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Investigators studied how easily the 2009 H1N1 influenza virus spread and how severely ill it made a community of ferrets, which are known to be a good model for estimating how influenza disease spreads in humans. Their findings are in agreement with observations of human infections, which indicate that the 2009 H1N1 viruses cause generally mild disease but also spread between individuals relatively effectively.
In this study, a swine-origin 2009 A/H1N1 virus isolated in the Netherlands was introduced to the ferrets. Researchers compared the effects of this virus to a strain of seasonal influenza and found that the 2009 H1N1 virus was more pathogenic, meaning that it replicated and spread throughout the respiratory tract more efficiently than the seasonal flu. In addition, the scientists found that virus shedding, or the expelling of the virus from the body, was more abundant in the upper respiratory tract of the 2009 H1N1-infected ferrets than those with seasonal flu. Subsequently, the 2009 H1N1 strain was also found to spread efficiently between ferrets through aerosol or respiratory droplets. Despite these characteristics, the 2009 H1N1 virus did not cause any mortality in the ferret model, whereas highly pathogenic influenza viruses (like avian H5 and H7 subtypes and the 1918 Spanish influenza virus) often prove fatal for ferrets.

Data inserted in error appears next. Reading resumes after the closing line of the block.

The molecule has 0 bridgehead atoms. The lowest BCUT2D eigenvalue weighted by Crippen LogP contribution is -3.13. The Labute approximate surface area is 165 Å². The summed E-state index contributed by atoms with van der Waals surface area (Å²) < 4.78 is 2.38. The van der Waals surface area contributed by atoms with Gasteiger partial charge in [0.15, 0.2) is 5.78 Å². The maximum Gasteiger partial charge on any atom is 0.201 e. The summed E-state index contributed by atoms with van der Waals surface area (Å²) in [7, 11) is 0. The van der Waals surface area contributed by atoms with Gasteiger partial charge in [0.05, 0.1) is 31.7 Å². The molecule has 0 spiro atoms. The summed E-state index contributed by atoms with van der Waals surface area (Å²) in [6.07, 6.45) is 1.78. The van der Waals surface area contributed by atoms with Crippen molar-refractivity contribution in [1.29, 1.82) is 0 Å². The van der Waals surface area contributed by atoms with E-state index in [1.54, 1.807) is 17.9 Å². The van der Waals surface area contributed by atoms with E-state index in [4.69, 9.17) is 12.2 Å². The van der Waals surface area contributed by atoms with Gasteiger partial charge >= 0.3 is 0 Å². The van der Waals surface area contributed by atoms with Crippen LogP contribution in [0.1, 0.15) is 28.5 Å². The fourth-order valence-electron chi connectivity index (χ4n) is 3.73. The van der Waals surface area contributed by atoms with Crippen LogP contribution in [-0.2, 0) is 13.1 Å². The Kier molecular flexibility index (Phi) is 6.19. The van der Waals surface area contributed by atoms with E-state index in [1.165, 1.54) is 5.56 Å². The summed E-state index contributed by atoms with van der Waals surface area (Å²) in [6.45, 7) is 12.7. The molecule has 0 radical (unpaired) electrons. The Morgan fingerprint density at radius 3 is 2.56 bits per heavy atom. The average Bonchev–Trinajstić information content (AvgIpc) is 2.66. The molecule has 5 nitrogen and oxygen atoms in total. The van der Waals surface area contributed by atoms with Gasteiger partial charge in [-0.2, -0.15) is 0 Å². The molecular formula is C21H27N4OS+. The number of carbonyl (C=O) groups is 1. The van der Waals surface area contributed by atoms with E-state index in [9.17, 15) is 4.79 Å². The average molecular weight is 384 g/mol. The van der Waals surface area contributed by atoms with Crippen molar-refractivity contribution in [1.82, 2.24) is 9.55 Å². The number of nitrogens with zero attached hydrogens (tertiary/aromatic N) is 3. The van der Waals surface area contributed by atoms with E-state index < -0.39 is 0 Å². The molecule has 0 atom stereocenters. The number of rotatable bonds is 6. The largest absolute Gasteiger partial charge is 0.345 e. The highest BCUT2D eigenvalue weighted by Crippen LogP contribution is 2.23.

VJ Munster et al. Pathogenesis and transmission of swine-origin 2009 A/H1N1 influenza virus in ferrets. Science. 325: 481-483. DOI: 10.1126/science.1177127 (2009).
Last Updated March 06, 2013
Last Reviewed March 06, 2013